Bitmain, the largest Bitcoin mining company led by Jihan Wu, along with other miners such as ViaBTC, rejected Core’s roadmap and stalled SegWit activation. They argued that block size must increase because a 1MB block size constrains Bitcoin’s potential and creates high transaction fees that deter Bitcoin adoption by businesses.  Unable to agree on how to proceed, percentage of miner support for SegWit hovered in the 30s.

Frustrated with this deadlock, a majority of users voted to activate SegWit via UASF (User Activated Soft Fork).  When it became evident that a hard fork to increase block size would not be executed, a group of Bitcoin companies in May 2017 decided behind closed doors, and without Bitcoin Core’s team, to push forward SegWit2X as a hard fork (B2X), as part of the “New York Agreement”.

B2X is a combination of two distinct upgrades:

  1. Segregated Witness, a change in a bitcoin transaction’s data structure to free up space
  2. Increased block size from 1MB to 2MB
    S.A. This might be a little confusing but take note that SegWit alone will increase transaction capacity to a maximum size of about ~4mb.  SegWit2X will double transaction capacity to about ~8mb.
Percentage of Blocks signaling SegWit Support

SegWit Drama

Whether one sides with B2X or not, it is difficult to argue against SegWit’s benefits.  SegWit effectively increases the capacity of each transaction from 1mb to roughly 4mb of data.  It also fixes a transaction malleability issue where hackers could potentially manipulate signature data to defraud users.  This upgrade seemingly improves Bitcoin’s ecosystem, so why was SegWit’s activation held up for months?  And why, even after SegWit gained approval from the community, do the companies behind the New York Agreement still want B2X?

Truth is, Bitmain was not as against SegWit as much as they were against a soft fork.  SegWit’s implementation as a soft fork posed as a strong threat to Bitmain’s revenue.  Bitmain discovered a loophole in the bitcoin mining protocol that gave them an advantage over their competitors.  This technology, ASICBoost, allows ASIC mining hardware to increase its mining efficiency by 20%.  Exploitation of this loophole using ASICBoost is estimated to generate as much as $100 million USD per year.  However, ASICBoost is incompatible with most soft fork upgrades and would be rendered useless by SegWit’s soft fork, hitting Bitmain’s top line.  Bitmain stalled SegWit to pressure Core for more block size, which can only happen as a hard fork.  A hard fork would keep ASICBoost intact and the perfect excuse is to argue for bigger blocks.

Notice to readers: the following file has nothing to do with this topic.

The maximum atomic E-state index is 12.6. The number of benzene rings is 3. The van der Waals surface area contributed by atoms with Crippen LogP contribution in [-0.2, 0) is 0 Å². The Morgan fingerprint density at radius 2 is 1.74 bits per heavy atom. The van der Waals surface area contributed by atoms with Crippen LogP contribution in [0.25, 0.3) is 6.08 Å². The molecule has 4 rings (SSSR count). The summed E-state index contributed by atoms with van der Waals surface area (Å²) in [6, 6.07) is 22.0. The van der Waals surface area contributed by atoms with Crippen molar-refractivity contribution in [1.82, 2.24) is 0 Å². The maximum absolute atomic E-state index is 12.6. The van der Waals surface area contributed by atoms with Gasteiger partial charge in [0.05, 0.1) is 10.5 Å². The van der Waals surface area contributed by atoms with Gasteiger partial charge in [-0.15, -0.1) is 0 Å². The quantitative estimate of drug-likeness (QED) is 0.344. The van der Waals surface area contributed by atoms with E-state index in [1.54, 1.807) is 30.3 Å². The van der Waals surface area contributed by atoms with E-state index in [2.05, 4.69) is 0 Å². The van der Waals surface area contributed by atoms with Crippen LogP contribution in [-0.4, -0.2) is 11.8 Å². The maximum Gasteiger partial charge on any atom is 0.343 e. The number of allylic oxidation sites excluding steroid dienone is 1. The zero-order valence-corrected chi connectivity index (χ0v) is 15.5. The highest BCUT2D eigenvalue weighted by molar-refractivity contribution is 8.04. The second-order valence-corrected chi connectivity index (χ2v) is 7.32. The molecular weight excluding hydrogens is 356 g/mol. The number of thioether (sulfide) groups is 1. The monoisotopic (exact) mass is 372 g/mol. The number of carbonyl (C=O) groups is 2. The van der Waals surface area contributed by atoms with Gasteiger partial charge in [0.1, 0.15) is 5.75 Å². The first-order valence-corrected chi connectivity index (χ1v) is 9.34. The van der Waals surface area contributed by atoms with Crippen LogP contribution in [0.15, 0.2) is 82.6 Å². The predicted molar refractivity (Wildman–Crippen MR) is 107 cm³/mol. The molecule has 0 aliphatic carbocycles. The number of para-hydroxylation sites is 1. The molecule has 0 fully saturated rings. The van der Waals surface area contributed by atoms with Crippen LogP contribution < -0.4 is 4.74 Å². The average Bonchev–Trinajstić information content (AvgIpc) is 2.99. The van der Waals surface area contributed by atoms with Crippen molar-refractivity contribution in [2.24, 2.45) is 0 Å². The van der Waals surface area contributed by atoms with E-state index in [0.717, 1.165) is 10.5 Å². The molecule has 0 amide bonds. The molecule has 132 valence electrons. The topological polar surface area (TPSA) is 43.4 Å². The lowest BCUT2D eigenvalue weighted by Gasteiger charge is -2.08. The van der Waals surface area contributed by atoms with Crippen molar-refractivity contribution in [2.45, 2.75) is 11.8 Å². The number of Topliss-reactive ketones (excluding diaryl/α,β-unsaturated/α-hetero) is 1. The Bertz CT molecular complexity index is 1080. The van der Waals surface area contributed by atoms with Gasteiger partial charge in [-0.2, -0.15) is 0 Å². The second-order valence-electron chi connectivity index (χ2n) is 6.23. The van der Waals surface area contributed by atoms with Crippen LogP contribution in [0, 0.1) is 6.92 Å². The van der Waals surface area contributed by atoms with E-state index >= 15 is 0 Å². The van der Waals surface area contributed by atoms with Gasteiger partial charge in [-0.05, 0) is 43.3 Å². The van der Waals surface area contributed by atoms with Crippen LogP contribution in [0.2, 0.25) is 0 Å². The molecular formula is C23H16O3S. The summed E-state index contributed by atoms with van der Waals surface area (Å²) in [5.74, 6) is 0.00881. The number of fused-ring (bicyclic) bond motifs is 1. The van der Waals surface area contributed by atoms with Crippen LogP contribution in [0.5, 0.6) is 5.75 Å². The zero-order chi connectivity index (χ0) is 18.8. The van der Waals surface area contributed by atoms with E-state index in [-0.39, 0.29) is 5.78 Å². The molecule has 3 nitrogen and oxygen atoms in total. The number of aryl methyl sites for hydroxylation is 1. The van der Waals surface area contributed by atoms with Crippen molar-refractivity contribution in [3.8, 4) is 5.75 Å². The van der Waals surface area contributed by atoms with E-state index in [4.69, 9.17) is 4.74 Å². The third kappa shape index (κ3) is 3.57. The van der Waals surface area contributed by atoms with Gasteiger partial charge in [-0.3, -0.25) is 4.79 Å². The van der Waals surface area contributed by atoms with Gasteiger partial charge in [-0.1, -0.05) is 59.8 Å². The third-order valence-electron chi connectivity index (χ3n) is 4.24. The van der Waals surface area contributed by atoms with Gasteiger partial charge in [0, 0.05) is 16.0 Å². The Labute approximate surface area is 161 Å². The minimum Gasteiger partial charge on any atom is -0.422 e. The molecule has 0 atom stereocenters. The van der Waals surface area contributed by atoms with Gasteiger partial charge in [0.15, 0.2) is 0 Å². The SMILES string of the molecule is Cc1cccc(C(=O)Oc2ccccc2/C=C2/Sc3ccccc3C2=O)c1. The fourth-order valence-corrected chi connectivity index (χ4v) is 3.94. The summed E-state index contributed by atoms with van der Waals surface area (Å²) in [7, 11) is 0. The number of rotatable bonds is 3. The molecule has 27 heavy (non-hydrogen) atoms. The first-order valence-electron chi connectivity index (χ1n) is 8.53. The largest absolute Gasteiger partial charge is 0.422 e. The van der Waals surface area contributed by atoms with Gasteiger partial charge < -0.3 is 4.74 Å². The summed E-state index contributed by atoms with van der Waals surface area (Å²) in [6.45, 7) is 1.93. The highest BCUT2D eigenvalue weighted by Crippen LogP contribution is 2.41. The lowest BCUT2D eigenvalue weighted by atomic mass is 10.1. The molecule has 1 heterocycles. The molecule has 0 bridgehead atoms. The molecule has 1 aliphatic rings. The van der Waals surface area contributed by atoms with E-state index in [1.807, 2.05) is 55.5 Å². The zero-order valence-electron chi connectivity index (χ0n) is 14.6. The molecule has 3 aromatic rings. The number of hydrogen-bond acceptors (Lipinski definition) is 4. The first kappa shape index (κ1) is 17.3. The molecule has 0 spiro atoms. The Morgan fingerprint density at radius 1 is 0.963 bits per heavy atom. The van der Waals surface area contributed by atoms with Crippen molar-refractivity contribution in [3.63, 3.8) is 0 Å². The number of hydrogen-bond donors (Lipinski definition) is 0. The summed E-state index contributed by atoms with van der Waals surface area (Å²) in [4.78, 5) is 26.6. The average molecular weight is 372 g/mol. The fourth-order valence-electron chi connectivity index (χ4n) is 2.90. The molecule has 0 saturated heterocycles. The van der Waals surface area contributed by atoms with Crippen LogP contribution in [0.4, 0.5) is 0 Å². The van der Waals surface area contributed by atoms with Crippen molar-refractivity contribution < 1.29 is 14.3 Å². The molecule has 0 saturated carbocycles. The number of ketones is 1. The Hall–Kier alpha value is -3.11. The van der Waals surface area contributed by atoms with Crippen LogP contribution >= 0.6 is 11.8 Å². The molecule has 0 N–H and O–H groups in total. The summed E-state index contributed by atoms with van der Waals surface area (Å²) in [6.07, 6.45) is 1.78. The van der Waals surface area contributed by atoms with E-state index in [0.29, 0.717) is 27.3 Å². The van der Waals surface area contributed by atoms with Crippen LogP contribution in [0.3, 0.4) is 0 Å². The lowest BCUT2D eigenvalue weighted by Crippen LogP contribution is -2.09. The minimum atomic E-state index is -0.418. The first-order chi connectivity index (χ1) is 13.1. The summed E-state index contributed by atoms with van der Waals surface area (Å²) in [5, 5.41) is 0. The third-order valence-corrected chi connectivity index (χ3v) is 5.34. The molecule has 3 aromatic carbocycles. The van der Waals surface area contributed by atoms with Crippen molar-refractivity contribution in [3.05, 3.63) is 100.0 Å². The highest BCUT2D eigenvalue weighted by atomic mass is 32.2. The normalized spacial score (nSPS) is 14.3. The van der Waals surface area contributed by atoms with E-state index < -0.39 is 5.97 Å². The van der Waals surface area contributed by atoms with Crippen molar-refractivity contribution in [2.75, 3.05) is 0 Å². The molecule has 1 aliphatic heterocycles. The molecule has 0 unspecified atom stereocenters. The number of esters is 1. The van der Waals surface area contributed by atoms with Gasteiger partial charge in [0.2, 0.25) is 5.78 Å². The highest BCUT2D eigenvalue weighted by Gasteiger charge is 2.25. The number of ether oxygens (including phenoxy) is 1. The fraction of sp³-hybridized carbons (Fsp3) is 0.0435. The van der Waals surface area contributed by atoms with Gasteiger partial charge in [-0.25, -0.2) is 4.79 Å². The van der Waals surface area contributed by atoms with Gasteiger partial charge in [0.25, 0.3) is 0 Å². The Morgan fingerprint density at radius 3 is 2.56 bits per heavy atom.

Bitmain released a statement to this allegation.  In short, they admit their machinery contains the ASICBoost design.  They blatantly admit that they “can legally use it in their mining farms in China to profit from it and sell the cloud mining contracts to the public” but claim that they do not “for the greater good of Bitcoin”.  Bitmain essentially denies using ASICBoost, yet defends its legality and design.  I’m not buying it.  It is clear to me that Bitmain wants to: 1) hard fork to keep ASICBoost and 2) get a bigger block size while they are at it.

To Be Continued

The Hong Kong Agreement’s fallout re-energized the divide between two scaling ideologies.  Social media and Bitcoin forums became a nasty battleground where productive scaling conversations about Bitcoin often turned into insults and shouting matches.  B2X hides itself behind a contentious scaling debate, pretending to be the champion for Big Blockers.  In the next article, we will look B2X’s arguments and uncover motivations they don’t want one to be aware of.

Click here for part 2 of this article